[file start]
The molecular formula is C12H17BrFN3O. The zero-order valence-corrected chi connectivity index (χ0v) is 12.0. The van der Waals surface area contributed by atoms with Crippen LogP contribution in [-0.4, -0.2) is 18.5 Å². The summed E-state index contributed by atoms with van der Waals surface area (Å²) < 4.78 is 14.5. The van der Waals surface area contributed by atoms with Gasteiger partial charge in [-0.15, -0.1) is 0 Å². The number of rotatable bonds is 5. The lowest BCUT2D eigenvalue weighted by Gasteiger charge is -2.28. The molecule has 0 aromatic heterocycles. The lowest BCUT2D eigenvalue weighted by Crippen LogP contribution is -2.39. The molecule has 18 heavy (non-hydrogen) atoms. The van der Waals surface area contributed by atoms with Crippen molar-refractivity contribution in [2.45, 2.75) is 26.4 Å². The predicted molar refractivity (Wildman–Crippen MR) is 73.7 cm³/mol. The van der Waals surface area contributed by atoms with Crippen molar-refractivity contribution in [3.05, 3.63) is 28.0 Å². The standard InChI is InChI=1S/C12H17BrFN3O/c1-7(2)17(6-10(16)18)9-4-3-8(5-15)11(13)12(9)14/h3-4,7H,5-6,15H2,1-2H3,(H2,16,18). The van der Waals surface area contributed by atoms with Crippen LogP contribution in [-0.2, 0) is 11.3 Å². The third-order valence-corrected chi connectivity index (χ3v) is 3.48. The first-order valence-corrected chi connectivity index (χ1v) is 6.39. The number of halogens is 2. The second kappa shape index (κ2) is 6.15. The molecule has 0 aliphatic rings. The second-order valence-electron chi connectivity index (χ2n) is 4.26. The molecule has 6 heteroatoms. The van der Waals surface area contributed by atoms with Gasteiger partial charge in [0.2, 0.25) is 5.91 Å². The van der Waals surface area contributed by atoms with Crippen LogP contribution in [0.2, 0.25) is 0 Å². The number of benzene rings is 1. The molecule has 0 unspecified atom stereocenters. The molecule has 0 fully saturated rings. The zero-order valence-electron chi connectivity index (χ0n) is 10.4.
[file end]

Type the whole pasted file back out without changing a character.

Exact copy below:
The molecular formula is C12H17BrFN3O. The zero-order valence-corrected chi connectivity index (χ0v) is 12.0. The van der Waals surface area contributed by atoms with Crippen LogP contribution in [-0.4, -0.2) is 18.5 Å². The summed E-state index contributed by atoms with van der Waals surface area (Å²) < 4.78 is 14.5. The van der Waals surface area contributed by atoms with Gasteiger partial charge in [-0.15, -0.1) is 0 Å². The number of rotatable bonds is 5. The lowest BCUT2D eigenvalue weighted by Gasteiger charge is -2.28. The molecule has 0 aromatic heterocycles. The lowest BCUT2D eigenvalue weighted by Crippen LogP contribution is -2.39. The molecule has 18 heavy (non-hydrogen) atoms. The van der Waals surface area contributed by atoms with Crippen molar-refractivity contribution in [2.45, 2.75) is 26.4 Å². The predicted molar refractivity (Wildman–Crippen MR) is 73.7 cm³/mol. The van der Waals surface area contributed by atoms with Crippen molar-refractivity contribution in [3.05, 3.63) is 28.0 Å². The standard InChI is InChI=1S/C12H17BrFN3O/c1-7(2)17(6-10(16)18)9-4-3-8(5-15)11(13)12(9)14/h3-4,7H,5-6,15H2,1-2H3,(H2,16,18). The van der Waals surface area contributed by atoms with Crippen LogP contribution in [-0.2, 0) is 11.3 Å². The third-order valence-corrected chi connectivity index (χ3v) is 3.48. The first-order valence-corrected chi connectivity index (χ1v) is 6.39. The number of halogens is 2. The second kappa shape index (κ2) is 6.15. The molecule has 0 aliphatic rings. The second-order valence-electron chi connectivity index (χ2n) is 4.26. The molecule has 6 heteroatoms. The van der Waals surface area contributed by atoms with Gasteiger partial charge in [0.2, 0.25) is 5.91 Å². The van der Waals surface area contributed by atoms with Crippen LogP contribution in [0.2, 0.25) is 0 Å². The number of benzene rings is 1. The molecule has 0 unspecified atom stereocenters. The molecule has 0 fully saturated rings. The zero-order valence-electron chi connectivity index (χ0n) is 10.4.